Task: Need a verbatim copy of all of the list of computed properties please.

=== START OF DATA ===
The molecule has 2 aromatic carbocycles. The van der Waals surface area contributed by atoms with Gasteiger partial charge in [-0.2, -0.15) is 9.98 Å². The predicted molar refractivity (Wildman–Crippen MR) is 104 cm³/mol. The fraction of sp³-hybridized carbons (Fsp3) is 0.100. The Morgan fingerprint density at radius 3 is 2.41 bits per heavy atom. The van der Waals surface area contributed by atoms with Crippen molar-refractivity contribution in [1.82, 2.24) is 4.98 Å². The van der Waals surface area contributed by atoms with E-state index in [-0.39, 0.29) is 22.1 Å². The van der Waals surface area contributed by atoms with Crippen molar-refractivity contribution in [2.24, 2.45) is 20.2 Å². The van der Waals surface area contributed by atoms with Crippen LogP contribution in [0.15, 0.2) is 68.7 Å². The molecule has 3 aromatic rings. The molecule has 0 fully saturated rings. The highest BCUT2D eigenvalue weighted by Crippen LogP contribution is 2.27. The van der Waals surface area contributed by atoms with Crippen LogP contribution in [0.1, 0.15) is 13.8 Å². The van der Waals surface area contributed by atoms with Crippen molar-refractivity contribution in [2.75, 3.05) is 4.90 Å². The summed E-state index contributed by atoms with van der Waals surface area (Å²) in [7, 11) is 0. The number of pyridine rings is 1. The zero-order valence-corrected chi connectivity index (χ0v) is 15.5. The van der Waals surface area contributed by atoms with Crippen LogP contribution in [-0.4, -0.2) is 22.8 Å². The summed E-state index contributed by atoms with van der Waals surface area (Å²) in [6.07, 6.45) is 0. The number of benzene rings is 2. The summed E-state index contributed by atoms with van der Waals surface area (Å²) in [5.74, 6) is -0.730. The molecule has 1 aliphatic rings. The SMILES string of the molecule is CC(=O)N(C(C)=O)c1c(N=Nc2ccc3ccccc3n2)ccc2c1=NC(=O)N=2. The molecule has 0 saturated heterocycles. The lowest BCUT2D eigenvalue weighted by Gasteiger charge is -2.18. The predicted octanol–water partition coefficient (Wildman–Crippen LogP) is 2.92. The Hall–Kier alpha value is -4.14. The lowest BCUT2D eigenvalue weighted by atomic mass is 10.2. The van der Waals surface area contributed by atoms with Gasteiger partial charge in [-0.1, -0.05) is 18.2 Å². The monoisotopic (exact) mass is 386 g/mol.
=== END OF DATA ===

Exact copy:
The molecule has 2 aromatic carbocycles. The van der Waals surface area contributed by atoms with Gasteiger partial charge in [-0.2, -0.15) is 9.98 Å². The predicted molar refractivity (Wildman–Crippen MR) is 104 cm³/mol. The fraction of sp³-hybridized carbons (Fsp3) is 0.100. The Morgan fingerprint density at radius 3 is 2.41 bits per heavy atom. The van der Waals surface area contributed by atoms with Crippen molar-refractivity contribution in [1.82, 2.24) is 4.98 Å². The van der Waals surface area contributed by atoms with E-state index in [-0.39, 0.29) is 22.1 Å². The van der Waals surface area contributed by atoms with Crippen molar-refractivity contribution in [2.24, 2.45) is 20.2 Å². The van der Waals surface area contributed by atoms with Crippen LogP contribution in [0.15, 0.2) is 68.7 Å². The molecule has 3 aromatic rings. The molecule has 0 fully saturated rings. The highest BCUT2D eigenvalue weighted by Crippen LogP contribution is 2.27. The van der Waals surface area contributed by atoms with Crippen LogP contribution in [0.1, 0.15) is 13.8 Å². The van der Waals surface area contributed by atoms with Crippen molar-refractivity contribution in [2.75, 3.05) is 4.90 Å². The summed E-state index contributed by atoms with van der Waals surface area (Å²) in [7, 11) is 0. The number of pyridine rings is 1. The zero-order valence-corrected chi connectivity index (χ0v) is 15.5. The van der Waals surface area contributed by atoms with Crippen LogP contribution in [-0.4, -0.2) is 22.8 Å². The summed E-state index contributed by atoms with van der Waals surface area (Å²) in [6.07, 6.45) is 0. The number of benzene rings is 2. The summed E-state index contributed by atoms with van der Waals surface area (Å²) in [5.74, 6) is -0.730. The molecule has 1 aliphatic rings. The SMILES string of the molecule is CC(=O)N(C(C)=O)c1c(N=Nc2ccc3ccccc3n2)ccc2c1=NC(=O)N=2. The molecule has 0 saturated heterocycles. The lowest BCUT2D eigenvalue weighted by Gasteiger charge is -2.18. The predicted octanol–water partition coefficient (Wildman–Crippen LogP) is 2.92. The Hall–Kier alpha value is -4.14. The lowest BCUT2D eigenvalue weighted by atomic mass is 10.2. The van der Waals surface area contributed by atoms with Gasteiger partial charge in [-0.1, -0.05) is 18.2 Å². The monoisotopic (exact) mass is 386 g/mol.